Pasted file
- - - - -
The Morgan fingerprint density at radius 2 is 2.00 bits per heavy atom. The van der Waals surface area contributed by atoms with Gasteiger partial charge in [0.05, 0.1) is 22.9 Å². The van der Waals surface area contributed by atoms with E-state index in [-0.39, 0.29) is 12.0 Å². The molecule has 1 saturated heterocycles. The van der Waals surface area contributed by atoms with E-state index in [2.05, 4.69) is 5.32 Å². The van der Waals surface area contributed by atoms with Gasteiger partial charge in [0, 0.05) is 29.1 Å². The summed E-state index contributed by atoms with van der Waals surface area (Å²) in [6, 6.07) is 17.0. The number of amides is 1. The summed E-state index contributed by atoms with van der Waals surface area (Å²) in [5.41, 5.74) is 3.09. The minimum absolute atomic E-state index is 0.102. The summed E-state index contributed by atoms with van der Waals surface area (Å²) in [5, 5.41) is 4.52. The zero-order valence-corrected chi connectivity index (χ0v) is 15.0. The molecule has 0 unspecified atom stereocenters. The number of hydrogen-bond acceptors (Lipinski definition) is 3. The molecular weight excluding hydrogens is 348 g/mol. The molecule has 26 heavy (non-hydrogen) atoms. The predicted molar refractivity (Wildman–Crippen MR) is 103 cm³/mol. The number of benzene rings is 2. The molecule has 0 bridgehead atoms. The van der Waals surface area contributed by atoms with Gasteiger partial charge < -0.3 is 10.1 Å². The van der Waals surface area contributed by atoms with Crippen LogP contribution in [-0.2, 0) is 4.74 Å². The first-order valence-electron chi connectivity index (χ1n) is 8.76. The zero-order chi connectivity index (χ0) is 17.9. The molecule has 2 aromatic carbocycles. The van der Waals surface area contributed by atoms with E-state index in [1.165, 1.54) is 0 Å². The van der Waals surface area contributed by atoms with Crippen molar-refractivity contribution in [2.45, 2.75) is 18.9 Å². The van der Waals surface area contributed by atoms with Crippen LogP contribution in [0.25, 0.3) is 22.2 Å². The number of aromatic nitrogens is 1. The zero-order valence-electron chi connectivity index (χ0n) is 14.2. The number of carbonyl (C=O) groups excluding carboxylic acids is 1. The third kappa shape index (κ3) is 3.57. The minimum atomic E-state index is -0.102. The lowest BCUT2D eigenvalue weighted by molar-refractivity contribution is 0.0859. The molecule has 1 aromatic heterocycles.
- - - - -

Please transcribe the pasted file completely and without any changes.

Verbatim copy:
The Morgan fingerprint density at radius 2 is 2.00 bits per heavy atom. The van der Waals surface area contributed by atoms with Gasteiger partial charge in [0.05, 0.1) is 22.9 Å². The van der Waals surface area contributed by atoms with E-state index in [-0.39, 0.29) is 12.0 Å². The molecule has 1 saturated heterocycles. The van der Waals surface area contributed by atoms with E-state index in [2.05, 4.69) is 5.32 Å². The van der Waals surface area contributed by atoms with Gasteiger partial charge in [0, 0.05) is 29.1 Å². The summed E-state index contributed by atoms with van der Waals surface area (Å²) in [6, 6.07) is 17.0. The number of amides is 1. The summed E-state index contributed by atoms with van der Waals surface area (Å²) in [5.41, 5.74) is 3.09. The minimum absolute atomic E-state index is 0.102. The summed E-state index contributed by atoms with van der Waals surface area (Å²) in [5, 5.41) is 4.52. The zero-order valence-corrected chi connectivity index (χ0v) is 15.0. The molecule has 0 unspecified atom stereocenters. The number of hydrogen-bond acceptors (Lipinski definition) is 3. The molecular weight excluding hydrogens is 348 g/mol. The molecule has 26 heavy (non-hydrogen) atoms. The predicted molar refractivity (Wildman–Crippen MR) is 103 cm³/mol. The number of benzene rings is 2. The molecule has 0 bridgehead atoms. The van der Waals surface area contributed by atoms with Gasteiger partial charge < -0.3 is 10.1 Å². The van der Waals surface area contributed by atoms with Crippen LogP contribution in [-0.2, 0) is 4.74 Å². The first-order valence-electron chi connectivity index (χ1n) is 8.76. The zero-order chi connectivity index (χ0) is 17.9. The molecule has 2 aromatic carbocycles. The van der Waals surface area contributed by atoms with E-state index in [1.165, 1.54) is 0 Å². The van der Waals surface area contributed by atoms with Crippen molar-refractivity contribution in [2.45, 2.75) is 18.9 Å². The van der Waals surface area contributed by atoms with Crippen LogP contribution in [0.25, 0.3) is 22.2 Å². The number of aromatic nitrogens is 1. The zero-order valence-electron chi connectivity index (χ0n) is 14.2. The number of carbonyl (C=O) groups excluding carboxylic acids is 1. The third kappa shape index (κ3) is 3.57. The minimum atomic E-state index is -0.102. The lowest BCUT2D eigenvalue weighted by molar-refractivity contribution is 0.0859. The molecule has 1 aromatic heterocycles.